Roland Martin To Kate Middleton: ‘Wake Up … We Live In The Age Of Voyeurism’
It’s hard to defend French magazine Closer, which famously published topless sunbathing pictures of Duchess of Cambridge Kate Middleton last week, but syndicated columnist Roland Martin argues that the 30-year-old could avoid this kind of kerfuffle by not walking around naked in the first place.
In a column titled “Wake up, Kate; photogs are always watching,” the journalist states that basketball star Michael Jordan was “[c]onsciously aware of his image” and would purposely “dress in a side room and not in the main locker room with the other players” so as not to give the press easy gossip material. Middleton, Roland says, should adopt Jordan’s approach:
Maybe Jordan should put in a call to Kate Middleton…and give her a lesson or two on what you need to do in this media-obsessed world — now that photos of her breasts have been published by a French newspaper.
Brits are aghast at the breach of protocol, and Buckingham Palace is threatening legal action. Good luck with that. They are better off sitting Kate down with the same person who had to counsel Prince Harry after his butt-naked romp in a Las Vegas suite.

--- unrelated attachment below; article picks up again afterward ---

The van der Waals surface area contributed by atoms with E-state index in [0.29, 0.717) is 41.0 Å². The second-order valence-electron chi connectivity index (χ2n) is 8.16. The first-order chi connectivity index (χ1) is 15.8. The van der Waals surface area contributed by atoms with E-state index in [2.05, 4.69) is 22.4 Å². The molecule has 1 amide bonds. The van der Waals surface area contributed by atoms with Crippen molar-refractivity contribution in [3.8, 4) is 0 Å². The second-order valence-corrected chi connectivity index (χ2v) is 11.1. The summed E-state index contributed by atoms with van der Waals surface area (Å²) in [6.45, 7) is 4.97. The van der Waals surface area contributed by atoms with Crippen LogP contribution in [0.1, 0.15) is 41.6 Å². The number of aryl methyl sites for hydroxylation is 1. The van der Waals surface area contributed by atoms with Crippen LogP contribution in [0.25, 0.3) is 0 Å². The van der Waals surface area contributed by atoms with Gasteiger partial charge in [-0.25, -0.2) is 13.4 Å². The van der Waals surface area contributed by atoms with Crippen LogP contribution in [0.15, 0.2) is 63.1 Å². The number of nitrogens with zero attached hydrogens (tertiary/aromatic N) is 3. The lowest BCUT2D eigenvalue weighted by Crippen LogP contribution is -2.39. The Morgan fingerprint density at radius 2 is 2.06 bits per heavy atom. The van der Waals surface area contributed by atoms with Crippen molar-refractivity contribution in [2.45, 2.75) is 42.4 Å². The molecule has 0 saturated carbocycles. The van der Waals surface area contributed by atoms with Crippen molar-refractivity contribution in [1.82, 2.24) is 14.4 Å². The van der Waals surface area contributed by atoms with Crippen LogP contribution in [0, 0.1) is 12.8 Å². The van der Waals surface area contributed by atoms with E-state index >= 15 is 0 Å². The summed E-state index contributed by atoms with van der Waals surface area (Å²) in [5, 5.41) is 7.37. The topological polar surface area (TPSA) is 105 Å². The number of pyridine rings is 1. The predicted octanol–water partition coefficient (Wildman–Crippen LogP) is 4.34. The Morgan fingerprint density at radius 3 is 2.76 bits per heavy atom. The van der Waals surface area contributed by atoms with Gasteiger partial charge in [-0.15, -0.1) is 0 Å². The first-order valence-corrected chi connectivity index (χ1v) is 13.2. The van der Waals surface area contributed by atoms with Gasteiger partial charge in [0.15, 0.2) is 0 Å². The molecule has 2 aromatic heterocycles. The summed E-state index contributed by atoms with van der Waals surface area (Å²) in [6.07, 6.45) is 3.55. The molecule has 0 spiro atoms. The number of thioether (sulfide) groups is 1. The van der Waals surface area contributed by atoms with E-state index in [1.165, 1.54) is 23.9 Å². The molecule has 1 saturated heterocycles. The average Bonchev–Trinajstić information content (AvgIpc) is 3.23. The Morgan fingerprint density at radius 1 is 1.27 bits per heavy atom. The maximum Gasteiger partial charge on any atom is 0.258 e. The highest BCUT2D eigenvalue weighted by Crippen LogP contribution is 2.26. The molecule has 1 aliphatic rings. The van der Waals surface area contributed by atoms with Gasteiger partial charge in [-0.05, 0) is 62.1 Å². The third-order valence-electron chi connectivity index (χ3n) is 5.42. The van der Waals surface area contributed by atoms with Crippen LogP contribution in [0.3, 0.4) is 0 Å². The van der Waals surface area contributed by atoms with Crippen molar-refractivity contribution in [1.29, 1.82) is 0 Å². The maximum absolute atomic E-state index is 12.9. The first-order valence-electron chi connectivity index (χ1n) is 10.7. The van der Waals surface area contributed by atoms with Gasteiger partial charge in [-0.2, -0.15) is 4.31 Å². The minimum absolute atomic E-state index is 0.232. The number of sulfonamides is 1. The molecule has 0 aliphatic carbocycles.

The real solution, according to Martin, is to accept the culture we live in and not do anything we wouldn’t want to see on the Internet. Middleton and husband Prince William probably wouldn’t totally agree, as they’ve filed a criminal complaint against the mag for printing the snapshots of her bare chest. They’re far from the only celebrities fatigued by the paparazzi. Star couple Emma Stone and Andrew Garfield spent part of the weekend passively swiping photographers for disrupting their lunch. The actors held up pro-charity signs that read:
“We just found out that there are paparazzi outside the restaurant we were eating in so… why not take this opportunity to bring attention to organizations that need and deserve it? www.wwo.org and www.gildasclubnyc.org. Have A Great Day!”
It could be a while before folks in the spotlight get their way in this fight, as Martin notes:
Our culture not only has accepted it, we revel in it. Seriously, do you think all of those celebrity magazines and websites with photos of stars walking to the store to get coffee lose money? No. We live in the age of voyeurism, and the long lenses of the paparazzi satisfy our insatiable desire for the garbage.
He adds that while it may be “despicable and degrading,” the unstoppable situation calls for “common sense.” He concludes: “Kate, unless you know for sure that no one else’s prying eyes — or camera — will see you, don’t sunbathe naked.”
Read the full column here.
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